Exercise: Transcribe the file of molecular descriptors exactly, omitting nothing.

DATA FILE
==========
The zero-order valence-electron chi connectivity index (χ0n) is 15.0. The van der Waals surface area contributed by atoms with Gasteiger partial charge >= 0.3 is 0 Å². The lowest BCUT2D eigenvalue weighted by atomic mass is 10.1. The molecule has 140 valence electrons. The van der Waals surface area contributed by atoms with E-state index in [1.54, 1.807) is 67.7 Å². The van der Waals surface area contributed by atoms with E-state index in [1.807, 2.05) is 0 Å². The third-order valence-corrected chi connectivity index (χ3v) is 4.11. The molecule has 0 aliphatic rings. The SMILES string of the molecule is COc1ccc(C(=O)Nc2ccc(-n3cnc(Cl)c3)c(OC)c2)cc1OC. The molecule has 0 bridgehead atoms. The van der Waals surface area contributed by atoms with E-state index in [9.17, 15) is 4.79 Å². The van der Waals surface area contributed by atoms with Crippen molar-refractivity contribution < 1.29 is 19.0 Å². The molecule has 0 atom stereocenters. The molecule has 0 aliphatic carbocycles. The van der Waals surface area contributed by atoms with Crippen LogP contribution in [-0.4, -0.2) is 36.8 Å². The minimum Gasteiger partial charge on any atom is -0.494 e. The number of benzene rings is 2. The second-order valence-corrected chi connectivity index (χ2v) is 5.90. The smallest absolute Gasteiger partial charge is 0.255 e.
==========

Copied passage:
The zero-order valence-electron chi connectivity index (χ0n) is 15.0. The van der Waals surface area contributed by atoms with Gasteiger partial charge >= 0.3 is 0 Å². The lowest BCUT2D eigenvalue weighted by atomic mass is 10.1. The molecule has 140 valence electrons. The van der Waals surface area contributed by atoms with E-state index in [1.54, 1.807) is 67.7 Å². The van der Waals surface area contributed by atoms with E-state index in [1.807, 2.05) is 0 Å². The third-order valence-corrected chi connectivity index (χ3v) is 4.11. The molecule has 0 aliphatic rings. The SMILES string of the molecule is COc1ccc(C(=O)Nc2ccc(-n3cnc(Cl)c3)c(OC)c2)cc1OC. The molecule has 0 bridgehead atoms. The van der Waals surface area contributed by atoms with E-state index in [9.17, 15) is 4.79 Å². The van der Waals surface area contributed by atoms with Crippen molar-refractivity contribution < 1.29 is 19.0 Å². The molecule has 0 atom stereocenters. The molecule has 0 aliphatic carbocycles. The van der Waals surface area contributed by atoms with Crippen LogP contribution in [-0.4, -0.2) is 36.8 Å². The minimum Gasteiger partial charge on any atom is -0.494 e. The number of benzene rings is 2. The second-order valence-corrected chi connectivity index (χ2v) is 5.90. The smallest absolute Gasteiger partial charge is 0.255 e.